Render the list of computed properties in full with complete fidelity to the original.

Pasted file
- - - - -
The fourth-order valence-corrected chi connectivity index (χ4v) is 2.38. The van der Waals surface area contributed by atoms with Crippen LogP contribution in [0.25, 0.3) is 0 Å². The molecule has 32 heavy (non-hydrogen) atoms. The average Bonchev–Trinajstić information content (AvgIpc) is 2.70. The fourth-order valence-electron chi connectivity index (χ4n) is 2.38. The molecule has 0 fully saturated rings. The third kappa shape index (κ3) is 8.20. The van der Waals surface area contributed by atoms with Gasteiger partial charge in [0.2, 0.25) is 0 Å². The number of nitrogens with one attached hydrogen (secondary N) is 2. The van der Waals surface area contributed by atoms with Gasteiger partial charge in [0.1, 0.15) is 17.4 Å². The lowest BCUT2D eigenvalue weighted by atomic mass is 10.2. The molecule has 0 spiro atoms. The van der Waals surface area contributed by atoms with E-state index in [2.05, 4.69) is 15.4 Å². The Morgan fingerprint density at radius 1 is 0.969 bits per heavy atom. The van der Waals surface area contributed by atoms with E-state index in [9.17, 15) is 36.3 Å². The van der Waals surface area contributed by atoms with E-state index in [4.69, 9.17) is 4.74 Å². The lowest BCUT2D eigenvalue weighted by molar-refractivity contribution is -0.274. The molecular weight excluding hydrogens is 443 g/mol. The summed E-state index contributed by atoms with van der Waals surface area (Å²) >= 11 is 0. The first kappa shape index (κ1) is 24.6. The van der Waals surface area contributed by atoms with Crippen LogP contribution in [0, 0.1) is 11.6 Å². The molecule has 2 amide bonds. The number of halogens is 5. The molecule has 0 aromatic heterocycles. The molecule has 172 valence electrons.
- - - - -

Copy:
The fourth-order valence-corrected chi connectivity index (χ4v) is 2.38. The van der Waals surface area contributed by atoms with Crippen LogP contribution in [0.25, 0.3) is 0 Å². The molecule has 32 heavy (non-hydrogen) atoms. The average Bonchev–Trinajstić information content (AvgIpc) is 2.70. The fourth-order valence-electron chi connectivity index (χ4n) is 2.38. The molecule has 0 fully saturated rings. The third kappa shape index (κ3) is 8.20. The van der Waals surface area contributed by atoms with Gasteiger partial charge in [0.2, 0.25) is 0 Å². The number of nitrogens with one attached hydrogen (secondary N) is 2. The van der Waals surface area contributed by atoms with Gasteiger partial charge in [0.1, 0.15) is 17.4 Å². The lowest BCUT2D eigenvalue weighted by atomic mass is 10.2. The molecule has 0 spiro atoms. The van der Waals surface area contributed by atoms with E-state index in [2.05, 4.69) is 15.4 Å². The Morgan fingerprint density at radius 1 is 0.969 bits per heavy atom. The van der Waals surface area contributed by atoms with E-state index in [9.17, 15) is 36.3 Å². The van der Waals surface area contributed by atoms with E-state index in [4.69, 9.17) is 4.74 Å². The lowest BCUT2D eigenvalue weighted by molar-refractivity contribution is -0.274. The molecular weight excluding hydrogens is 443 g/mol. The summed E-state index contributed by atoms with van der Waals surface area (Å²) >= 11 is 0. The first kappa shape index (κ1) is 24.6. The van der Waals surface area contributed by atoms with Crippen LogP contribution in [0, 0.1) is 11.6 Å². The molecule has 2 amide bonds. The number of halogens is 5. The molecule has 0 aromatic heterocycles. The molecule has 172 valence electrons.